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Suzanne Dean

By Its Cover: Suzanne Dean on good cover design

February 27th, 2017 by caroline_obrien | Posted in Blog | Comments Off on By Its Cover: Suzanne Dean on good cover design
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Suzanne Dean, the creative director for Penguin Random House, took the stage at this year’s Scottish Book Trade Conference to tell us all that, against a childhood’s worth of well-intentioned advice, we should, in fact, judge a book By Its Cover. Although much of her advice will be familiar to most of us at Stirling University from our design classes like all good advice it doesn’t hurt being repeated, and there was also much which was new and just as helpful. She was also able to offer an insightful and oftentimes very funny first-hand account of the frustrating, nerve-wracking, but ultimately fulfilling world of book cover design.

Dean was the one responsible for the Vintage logo update and some of her cover designs may be familiar to many of us, especially the work she did for Haruki Murakami’s novel. The simple, yet eye-catching, black white and red circle designs quickly became quintessentially Murakami. But, as any good designer will tell you, break your own rules. Dean certainly did, in an exceptionally well thought out way, by adding colour to Colorless Tsukuru Tazaki.

With quite a hefty bit of experience under her belt Dean is more well-versed than most on what effective design must be. Namely eye-catching, engaging to a reader, and thought provoking. After all, as Dean reminded us, we only have a few seconds in which to catch a browser’s eye and encourage them to pick our book up over all the others. In today’s world where books are increasingly becoming commodities like any others, sold on shelves between groceries and cleaning products, good cover design is more important than ever.

Through her work with Vintage Classics Dean is very well aware of this. Not only are classic books subject to the same fight for attention that new ones are, but they have a further added problem. As Dean asked, how do you convince someone to buy a book that’s probably freely available online?

Dean’s answer was simple.

By making them beautiful and desirable collectable objects.

Dean also found that a cover which hints at the contents receives a better reception than one which spells them out too heavily. Remember, with classics, the potential buyer has probably already read it, or at least is aware of the general plot, and so are more prone to spot and appreciate any little subtleties in the cover which, with a new novel, might only be appreciated after being read.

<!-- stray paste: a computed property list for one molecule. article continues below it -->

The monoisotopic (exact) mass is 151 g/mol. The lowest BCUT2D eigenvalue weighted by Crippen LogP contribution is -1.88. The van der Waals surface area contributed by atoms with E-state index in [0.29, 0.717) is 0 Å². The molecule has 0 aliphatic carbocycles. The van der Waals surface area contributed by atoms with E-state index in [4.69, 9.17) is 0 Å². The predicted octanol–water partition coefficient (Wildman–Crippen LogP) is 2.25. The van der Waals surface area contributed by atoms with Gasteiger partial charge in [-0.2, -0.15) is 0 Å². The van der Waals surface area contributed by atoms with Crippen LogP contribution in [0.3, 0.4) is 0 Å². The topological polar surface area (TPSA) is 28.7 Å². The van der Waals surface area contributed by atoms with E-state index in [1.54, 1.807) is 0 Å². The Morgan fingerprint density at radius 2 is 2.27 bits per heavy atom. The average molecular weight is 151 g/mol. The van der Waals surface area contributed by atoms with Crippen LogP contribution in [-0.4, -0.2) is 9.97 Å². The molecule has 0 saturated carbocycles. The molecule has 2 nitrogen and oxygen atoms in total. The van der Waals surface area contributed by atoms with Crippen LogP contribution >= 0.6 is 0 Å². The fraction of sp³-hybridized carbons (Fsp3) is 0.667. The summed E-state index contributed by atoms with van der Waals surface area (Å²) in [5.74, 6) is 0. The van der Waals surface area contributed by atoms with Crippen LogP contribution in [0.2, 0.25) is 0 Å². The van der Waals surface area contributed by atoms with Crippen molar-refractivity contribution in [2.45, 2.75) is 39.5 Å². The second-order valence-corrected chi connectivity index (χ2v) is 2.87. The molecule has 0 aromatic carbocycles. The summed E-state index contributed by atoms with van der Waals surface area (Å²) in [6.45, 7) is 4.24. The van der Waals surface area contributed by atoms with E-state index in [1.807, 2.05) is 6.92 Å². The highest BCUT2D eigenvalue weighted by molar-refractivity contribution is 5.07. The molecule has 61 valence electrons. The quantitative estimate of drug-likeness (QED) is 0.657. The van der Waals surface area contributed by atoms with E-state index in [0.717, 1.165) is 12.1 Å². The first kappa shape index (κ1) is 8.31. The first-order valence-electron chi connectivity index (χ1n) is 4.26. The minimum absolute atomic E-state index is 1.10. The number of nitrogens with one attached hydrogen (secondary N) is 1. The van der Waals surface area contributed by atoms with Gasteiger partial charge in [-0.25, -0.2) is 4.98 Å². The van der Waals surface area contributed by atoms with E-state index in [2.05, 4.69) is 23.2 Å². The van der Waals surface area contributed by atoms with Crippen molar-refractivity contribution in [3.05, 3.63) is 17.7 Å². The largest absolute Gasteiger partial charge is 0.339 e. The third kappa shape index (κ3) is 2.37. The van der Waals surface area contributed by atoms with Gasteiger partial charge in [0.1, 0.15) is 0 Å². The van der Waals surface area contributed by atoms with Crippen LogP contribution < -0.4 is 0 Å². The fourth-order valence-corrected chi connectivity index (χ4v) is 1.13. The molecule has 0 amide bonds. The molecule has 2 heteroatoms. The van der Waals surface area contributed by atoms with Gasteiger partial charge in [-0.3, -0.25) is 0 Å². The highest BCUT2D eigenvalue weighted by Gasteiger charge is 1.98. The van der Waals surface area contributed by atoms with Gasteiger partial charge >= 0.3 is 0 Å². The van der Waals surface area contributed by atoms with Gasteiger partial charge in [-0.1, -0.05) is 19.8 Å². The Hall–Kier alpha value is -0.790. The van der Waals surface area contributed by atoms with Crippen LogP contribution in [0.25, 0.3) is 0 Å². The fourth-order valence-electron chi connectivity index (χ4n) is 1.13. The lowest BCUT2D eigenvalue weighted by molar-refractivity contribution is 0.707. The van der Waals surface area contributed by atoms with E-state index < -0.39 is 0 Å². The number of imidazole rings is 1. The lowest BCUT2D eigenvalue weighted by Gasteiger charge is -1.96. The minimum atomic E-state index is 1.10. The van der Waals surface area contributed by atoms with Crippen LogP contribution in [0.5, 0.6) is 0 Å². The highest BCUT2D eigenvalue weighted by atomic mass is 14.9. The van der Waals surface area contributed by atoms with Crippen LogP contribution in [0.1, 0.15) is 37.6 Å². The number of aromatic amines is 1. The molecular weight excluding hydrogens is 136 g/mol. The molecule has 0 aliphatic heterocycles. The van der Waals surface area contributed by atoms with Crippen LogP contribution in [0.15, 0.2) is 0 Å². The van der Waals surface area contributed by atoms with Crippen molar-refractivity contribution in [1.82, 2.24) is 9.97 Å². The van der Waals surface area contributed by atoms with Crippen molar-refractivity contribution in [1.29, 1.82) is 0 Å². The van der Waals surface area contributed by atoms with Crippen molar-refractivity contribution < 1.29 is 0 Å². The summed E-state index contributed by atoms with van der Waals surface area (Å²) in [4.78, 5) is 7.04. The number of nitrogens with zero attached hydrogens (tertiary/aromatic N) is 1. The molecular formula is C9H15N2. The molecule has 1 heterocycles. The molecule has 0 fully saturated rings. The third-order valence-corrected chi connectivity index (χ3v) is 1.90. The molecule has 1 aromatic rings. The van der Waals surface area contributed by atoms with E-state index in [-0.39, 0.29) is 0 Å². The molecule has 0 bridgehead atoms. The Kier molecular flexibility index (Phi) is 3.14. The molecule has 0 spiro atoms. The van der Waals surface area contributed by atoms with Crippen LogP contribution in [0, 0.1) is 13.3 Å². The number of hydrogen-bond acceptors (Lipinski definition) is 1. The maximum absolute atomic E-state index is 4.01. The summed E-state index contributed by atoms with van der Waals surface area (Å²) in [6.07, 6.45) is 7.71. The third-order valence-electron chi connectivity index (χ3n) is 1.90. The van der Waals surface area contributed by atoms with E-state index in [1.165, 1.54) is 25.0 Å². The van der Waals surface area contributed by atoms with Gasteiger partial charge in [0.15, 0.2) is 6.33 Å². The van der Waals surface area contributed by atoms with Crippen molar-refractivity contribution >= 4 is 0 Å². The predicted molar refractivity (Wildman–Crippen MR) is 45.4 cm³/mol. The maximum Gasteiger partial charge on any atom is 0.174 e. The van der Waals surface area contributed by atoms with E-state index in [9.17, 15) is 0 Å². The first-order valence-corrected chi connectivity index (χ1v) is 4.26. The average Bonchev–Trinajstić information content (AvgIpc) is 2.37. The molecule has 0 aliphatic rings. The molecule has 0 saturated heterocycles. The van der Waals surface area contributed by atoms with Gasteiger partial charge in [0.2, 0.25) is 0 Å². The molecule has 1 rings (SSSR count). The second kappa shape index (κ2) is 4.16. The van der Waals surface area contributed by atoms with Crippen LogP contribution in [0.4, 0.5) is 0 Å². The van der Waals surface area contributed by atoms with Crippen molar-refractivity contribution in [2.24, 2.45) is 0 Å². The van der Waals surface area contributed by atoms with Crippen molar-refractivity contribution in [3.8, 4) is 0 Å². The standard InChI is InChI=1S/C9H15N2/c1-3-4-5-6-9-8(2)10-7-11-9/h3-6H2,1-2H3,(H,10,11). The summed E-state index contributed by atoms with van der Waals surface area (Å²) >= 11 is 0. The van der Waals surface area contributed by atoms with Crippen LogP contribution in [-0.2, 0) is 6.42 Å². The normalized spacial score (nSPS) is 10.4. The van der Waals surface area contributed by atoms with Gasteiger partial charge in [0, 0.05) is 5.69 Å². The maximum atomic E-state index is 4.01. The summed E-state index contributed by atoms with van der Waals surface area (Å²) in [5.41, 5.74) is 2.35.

Of course, even while the contents of these classic books are well-known and familiar to many it is as important, if not more so, to keep the covers fresh and new. With content that has so many past covers it’s important not to become too similar. With their new Vintage Future editions Dean has managed to avoid this very pitfall. Using only a sheet of acetate and some line based designs this set of nine futuristic classics feature animated covers. The bold colours and psychedelic shapes combined with the animated feature and juxtaposed against the classic, black bordered layout perfectly capture the essence of these texts which, although written in the past, were always looking far into the future.

This seems to be a key theme brought by Dean to all her covers. Whilst they vary widely, and are each intricately tailored to suit their contents, there appears to be an emphasis on keeping them relevant, not just to our times but to all times.

But to achieve such beautiful, evocative, and timeless designs there is first a long process which must be traversed. As Dean revealed, one of her covers went through over seventy redesigns before it was finally accepted. It can also be very difficult to read a manuscript with the expectation upon you that a beautifully designed cover will simply emerge fully formed from your head. You must ‘rely upon the spark to happen’ and to keep on happening the next time and the next and the next. You must experiment, and engage with all forms of media. As Dean put it, ‘go out and see things,’ as many things as possible. You never know where inspiration will next come from.

And, most importantly, practice. For designers ‘just like dancers’ must practice before they can create something beautiful.

By Caroline O’Brien